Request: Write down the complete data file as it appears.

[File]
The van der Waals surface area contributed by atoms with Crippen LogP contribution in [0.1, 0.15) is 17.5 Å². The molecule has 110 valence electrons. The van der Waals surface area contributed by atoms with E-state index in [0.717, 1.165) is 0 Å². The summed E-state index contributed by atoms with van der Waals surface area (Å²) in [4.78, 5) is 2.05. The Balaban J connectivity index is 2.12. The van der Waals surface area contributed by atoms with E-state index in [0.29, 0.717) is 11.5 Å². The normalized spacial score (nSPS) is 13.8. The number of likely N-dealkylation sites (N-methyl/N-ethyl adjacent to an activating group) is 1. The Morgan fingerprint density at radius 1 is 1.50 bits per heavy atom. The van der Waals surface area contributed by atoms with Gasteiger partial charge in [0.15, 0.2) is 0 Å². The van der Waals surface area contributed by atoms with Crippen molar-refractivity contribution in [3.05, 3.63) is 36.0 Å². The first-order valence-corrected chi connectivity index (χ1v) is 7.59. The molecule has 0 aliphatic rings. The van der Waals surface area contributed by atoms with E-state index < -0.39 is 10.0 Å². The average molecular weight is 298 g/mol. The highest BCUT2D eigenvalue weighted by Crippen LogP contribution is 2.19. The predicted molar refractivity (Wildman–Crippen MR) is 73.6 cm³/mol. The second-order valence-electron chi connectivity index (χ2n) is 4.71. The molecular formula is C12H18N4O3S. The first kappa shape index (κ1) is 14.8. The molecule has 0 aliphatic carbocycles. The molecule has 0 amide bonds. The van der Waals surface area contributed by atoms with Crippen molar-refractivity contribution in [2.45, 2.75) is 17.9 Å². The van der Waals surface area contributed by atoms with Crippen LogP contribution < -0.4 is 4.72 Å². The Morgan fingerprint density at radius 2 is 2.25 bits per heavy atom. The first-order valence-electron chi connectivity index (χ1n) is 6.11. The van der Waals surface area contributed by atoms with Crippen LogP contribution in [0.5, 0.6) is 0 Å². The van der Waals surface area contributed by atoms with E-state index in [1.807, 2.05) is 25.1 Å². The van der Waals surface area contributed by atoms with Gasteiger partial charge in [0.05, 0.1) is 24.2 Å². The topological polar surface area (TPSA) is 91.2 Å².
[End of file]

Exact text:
The van der Waals surface area contributed by atoms with Crippen LogP contribution in [0.1, 0.15) is 17.5 Å². The molecule has 110 valence electrons. The van der Waals surface area contributed by atoms with E-state index in [0.717, 1.165) is 0 Å². The summed E-state index contributed by atoms with van der Waals surface area (Å²) in [4.78, 5) is 2.05. The Balaban J connectivity index is 2.12. The van der Waals surface area contributed by atoms with E-state index in [0.29, 0.717) is 11.5 Å². The normalized spacial score (nSPS) is 13.8. The number of likely N-dealkylation sites (N-methyl/N-ethyl adjacent to an activating group) is 1. The Morgan fingerprint density at radius 1 is 1.50 bits per heavy atom. The van der Waals surface area contributed by atoms with Gasteiger partial charge in [0.15, 0.2) is 0 Å². The van der Waals surface area contributed by atoms with Crippen molar-refractivity contribution in [3.05, 3.63) is 36.0 Å². The first-order valence-corrected chi connectivity index (χ1v) is 7.59. The molecule has 0 aliphatic rings. The van der Waals surface area contributed by atoms with E-state index < -0.39 is 10.0 Å². The average molecular weight is 298 g/mol. The highest BCUT2D eigenvalue weighted by Crippen LogP contribution is 2.19. The predicted molar refractivity (Wildman–Crippen MR) is 73.6 cm³/mol. The second-order valence-electron chi connectivity index (χ2n) is 4.71. The molecular formula is C12H18N4O3S. The first kappa shape index (κ1) is 14.8. The molecule has 0 aliphatic carbocycles. The molecule has 0 amide bonds. The van der Waals surface area contributed by atoms with Crippen molar-refractivity contribution in [2.45, 2.75) is 17.9 Å². The van der Waals surface area contributed by atoms with Crippen LogP contribution < -0.4 is 4.72 Å². The Morgan fingerprint density at radius 2 is 2.25 bits per heavy atom. The first-order valence-electron chi connectivity index (χ1n) is 6.11. The van der Waals surface area contributed by atoms with Crippen LogP contribution in [0.5, 0.6) is 0 Å². The van der Waals surface area contributed by atoms with E-state index in [1.807, 2.05) is 25.1 Å². The van der Waals surface area contributed by atoms with Gasteiger partial charge in [0.05, 0.1) is 24.2 Å². The topological polar surface area (TPSA) is 91.2 Å².